And follows it to the Hut of the Mysterious Voice.
He and his pal fall through a trap to a fate
That ends with the movie, and so must wait
For a month while in the Chasm of Doubt
Bruce has exposed weaknesses to contemplate.
Track 7: Author Interjection
I’ll tell you what I am feeling in all of this.
Bruce’s claims on virtuous truth stir uneasiness.
But, man! Winner self-love feels good,
Whether you come from the mansion, mill, or hood
And super-power dreams are in your blood
And you share your dream with a new breed,
Needing only the flag of liberation to succeed
Once upon a winner’s time in Nod.
The problem is the angel of righteousness.
How does its goodness cause blight in us?
How does redemptive light un-enlighten us?
This is like Spencer’s The Faerie Queen,
In which the queen can be not-what-she-seems
And the hero walks a crazy rhyme scheme,
Which is like Bruce’s date with the oracle,
Except that his troubles are not metaphorical
And he has less hope of a miracle.
Designs with symbols and flashing colors,
Slow down, slow to a crawl like a tumbler
To reveal the next story number.
Oh, number what? Another random inanity?
An analogy, you say, to humanity,
Clicked to the pitch of tick-tick insanity?
Track 8: Havenglade
In Havenglade, where the spotlight dwells,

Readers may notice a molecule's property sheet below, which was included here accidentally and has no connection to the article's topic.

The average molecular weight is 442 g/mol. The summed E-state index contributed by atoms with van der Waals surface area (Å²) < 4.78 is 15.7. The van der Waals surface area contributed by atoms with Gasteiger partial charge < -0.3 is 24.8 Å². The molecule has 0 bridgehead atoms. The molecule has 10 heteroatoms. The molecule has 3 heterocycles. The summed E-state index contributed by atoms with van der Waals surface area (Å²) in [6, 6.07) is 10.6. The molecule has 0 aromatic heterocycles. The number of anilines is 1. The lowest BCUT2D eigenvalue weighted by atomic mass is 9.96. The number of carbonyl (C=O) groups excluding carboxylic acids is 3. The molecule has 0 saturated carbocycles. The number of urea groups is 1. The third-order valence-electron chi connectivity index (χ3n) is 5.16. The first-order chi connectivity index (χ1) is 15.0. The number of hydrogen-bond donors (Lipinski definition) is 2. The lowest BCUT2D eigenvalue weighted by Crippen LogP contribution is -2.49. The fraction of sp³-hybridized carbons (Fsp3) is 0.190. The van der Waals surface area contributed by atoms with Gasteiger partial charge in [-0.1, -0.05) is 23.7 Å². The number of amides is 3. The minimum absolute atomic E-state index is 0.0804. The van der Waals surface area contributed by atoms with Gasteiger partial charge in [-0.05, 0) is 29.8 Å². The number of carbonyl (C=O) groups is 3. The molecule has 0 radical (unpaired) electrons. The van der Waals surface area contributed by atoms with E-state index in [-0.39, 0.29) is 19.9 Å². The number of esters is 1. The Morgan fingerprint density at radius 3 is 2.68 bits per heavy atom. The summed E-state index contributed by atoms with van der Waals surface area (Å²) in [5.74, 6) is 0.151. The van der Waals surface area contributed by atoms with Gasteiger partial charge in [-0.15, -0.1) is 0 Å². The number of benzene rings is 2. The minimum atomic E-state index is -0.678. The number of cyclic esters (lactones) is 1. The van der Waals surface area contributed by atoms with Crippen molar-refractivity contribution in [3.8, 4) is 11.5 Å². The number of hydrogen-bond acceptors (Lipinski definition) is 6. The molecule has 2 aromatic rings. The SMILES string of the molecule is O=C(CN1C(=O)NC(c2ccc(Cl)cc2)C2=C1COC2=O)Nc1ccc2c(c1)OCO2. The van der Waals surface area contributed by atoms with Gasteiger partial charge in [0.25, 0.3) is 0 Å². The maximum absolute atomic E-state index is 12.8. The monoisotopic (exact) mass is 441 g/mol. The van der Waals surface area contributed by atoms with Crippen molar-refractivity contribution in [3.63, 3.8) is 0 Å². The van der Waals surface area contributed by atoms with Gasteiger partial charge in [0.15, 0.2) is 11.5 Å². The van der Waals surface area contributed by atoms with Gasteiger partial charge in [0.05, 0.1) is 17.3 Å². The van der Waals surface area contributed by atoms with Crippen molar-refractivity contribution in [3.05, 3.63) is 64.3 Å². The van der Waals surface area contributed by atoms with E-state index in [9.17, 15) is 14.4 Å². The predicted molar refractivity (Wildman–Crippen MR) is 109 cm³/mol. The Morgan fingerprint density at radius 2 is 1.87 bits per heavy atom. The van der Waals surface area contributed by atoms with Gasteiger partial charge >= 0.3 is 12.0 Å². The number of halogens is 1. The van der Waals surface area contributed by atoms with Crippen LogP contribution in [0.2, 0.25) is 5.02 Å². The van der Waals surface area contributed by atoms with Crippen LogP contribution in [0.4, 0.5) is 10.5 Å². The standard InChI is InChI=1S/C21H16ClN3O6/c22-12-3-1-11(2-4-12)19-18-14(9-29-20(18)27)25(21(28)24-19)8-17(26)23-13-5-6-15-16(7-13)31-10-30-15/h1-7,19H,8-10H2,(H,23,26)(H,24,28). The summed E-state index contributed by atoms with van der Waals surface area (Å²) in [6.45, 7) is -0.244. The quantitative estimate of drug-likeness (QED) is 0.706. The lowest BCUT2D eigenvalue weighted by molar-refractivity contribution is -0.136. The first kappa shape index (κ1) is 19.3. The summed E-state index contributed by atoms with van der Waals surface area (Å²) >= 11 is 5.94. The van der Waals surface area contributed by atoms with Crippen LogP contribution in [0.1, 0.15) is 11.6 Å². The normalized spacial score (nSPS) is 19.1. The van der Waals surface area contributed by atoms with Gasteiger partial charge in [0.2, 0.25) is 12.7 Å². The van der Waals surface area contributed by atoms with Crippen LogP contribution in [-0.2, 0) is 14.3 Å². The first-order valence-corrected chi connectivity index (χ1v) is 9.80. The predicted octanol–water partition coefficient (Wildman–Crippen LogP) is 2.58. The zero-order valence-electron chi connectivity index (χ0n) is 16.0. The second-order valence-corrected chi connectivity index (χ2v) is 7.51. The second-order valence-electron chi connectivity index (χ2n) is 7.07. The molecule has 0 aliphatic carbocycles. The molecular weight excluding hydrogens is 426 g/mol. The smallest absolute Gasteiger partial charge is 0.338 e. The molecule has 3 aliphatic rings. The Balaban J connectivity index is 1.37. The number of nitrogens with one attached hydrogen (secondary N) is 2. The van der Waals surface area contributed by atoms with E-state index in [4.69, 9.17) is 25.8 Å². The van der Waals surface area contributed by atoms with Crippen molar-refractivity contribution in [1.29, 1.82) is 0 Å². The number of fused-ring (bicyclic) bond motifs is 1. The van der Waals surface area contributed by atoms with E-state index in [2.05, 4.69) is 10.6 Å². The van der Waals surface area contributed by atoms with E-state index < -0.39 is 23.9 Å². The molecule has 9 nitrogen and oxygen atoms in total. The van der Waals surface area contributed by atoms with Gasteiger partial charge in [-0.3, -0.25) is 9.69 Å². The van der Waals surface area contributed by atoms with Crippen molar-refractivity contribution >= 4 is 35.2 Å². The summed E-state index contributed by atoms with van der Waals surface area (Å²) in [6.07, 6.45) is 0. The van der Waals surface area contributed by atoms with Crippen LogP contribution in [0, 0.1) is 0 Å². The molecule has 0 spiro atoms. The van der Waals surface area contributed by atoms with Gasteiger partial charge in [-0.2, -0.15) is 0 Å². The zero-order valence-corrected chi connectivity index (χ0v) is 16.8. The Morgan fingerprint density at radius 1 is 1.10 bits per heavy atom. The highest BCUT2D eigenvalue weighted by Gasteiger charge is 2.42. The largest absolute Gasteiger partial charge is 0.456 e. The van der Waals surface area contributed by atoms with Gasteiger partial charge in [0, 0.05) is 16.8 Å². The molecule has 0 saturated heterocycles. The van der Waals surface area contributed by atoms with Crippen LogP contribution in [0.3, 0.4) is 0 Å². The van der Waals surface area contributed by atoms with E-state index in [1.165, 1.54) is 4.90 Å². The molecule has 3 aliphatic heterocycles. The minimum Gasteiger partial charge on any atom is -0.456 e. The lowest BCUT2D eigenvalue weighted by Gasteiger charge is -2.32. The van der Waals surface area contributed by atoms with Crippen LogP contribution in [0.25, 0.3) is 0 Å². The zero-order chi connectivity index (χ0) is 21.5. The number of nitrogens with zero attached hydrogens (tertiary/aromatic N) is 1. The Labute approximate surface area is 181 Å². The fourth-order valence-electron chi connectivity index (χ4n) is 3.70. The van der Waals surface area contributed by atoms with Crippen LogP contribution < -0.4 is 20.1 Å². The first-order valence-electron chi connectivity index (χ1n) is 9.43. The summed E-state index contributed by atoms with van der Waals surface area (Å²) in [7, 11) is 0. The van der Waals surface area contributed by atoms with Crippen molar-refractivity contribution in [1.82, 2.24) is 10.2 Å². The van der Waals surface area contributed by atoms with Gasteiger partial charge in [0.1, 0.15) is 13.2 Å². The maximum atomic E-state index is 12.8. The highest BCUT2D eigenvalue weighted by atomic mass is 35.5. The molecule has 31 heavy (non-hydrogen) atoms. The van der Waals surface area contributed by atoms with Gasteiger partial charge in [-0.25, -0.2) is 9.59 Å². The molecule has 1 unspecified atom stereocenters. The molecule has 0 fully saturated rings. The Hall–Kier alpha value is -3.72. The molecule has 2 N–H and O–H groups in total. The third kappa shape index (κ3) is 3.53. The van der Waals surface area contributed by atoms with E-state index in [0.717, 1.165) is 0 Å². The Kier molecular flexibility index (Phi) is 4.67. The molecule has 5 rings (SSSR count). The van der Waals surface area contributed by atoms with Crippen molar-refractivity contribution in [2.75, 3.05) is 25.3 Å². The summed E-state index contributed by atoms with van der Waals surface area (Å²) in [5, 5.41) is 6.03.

Gods and changelings open themselves
To affairs of the heart.
One day, a godling arrives in the glen,
A soft-hearted naïf with an appetite
That sometimes rules in the end.
He brings mead and pours himself
A big cup, and you, half a demitasse.
He sluices his gulp.
Do not think this tale a comic strip
Of archetypes. The icons are themed
With idiosyncrasies and multiple identities.
The godling, when an emblazoned babe,
Had once discovered that the suck
On his nectar feed was stuck.
This would not do. The occult brew
Contained rising-from-ashes power
And he felt supernatural hunger.
It’s not fair to make a babe gargantuan,
No matter how soft the medium
Or clear the brassy tone.
The pap that lads lapped all over the map
Gave sweet dreams to baby’s nap
Like a sap sucker enraptured by sap.
Sprouts that survived history’s ash
Blossomed in America’s prosperous flush
And emitted a long held-back breath.
The potency of the dream scene, boosted
By fantasies on big screens, produced
Godlings, avatars of greatness.
(Stage lights off. Curtains close. A spotlight shines on group of figures.)
The birthplace of godlings suddenly goes dark.
Stage left, figures nurture a spark
In a pose like a commemorative landmark.
“Stagehand, please, will you now take the cue
To break the suspension that attaches to
The godling’s lair and usher in an oracle?”
(Bertolt Brecht crosses the stage to declare:
“We who wished to prepare the ground
For friendliness, could not ourselves
Be friendly, but you who come after,
When man’s no longer a wolf to man,
Remember us with forbearance.”)
Thus goes the love-song of parents
Whose lives have shed their naïve appearance
In exchange for making a difference.
But what if the sacrifice and suffering,
The nursed hurts and kindled faith,
Could not control the cycling dynamic?
(Curtains open. The spotlight goes off. Stage lights go on.)
Curtains re-open on the godling’s turf,
With the gargantuan taking things unto himself,
Unmoored from that forgettable time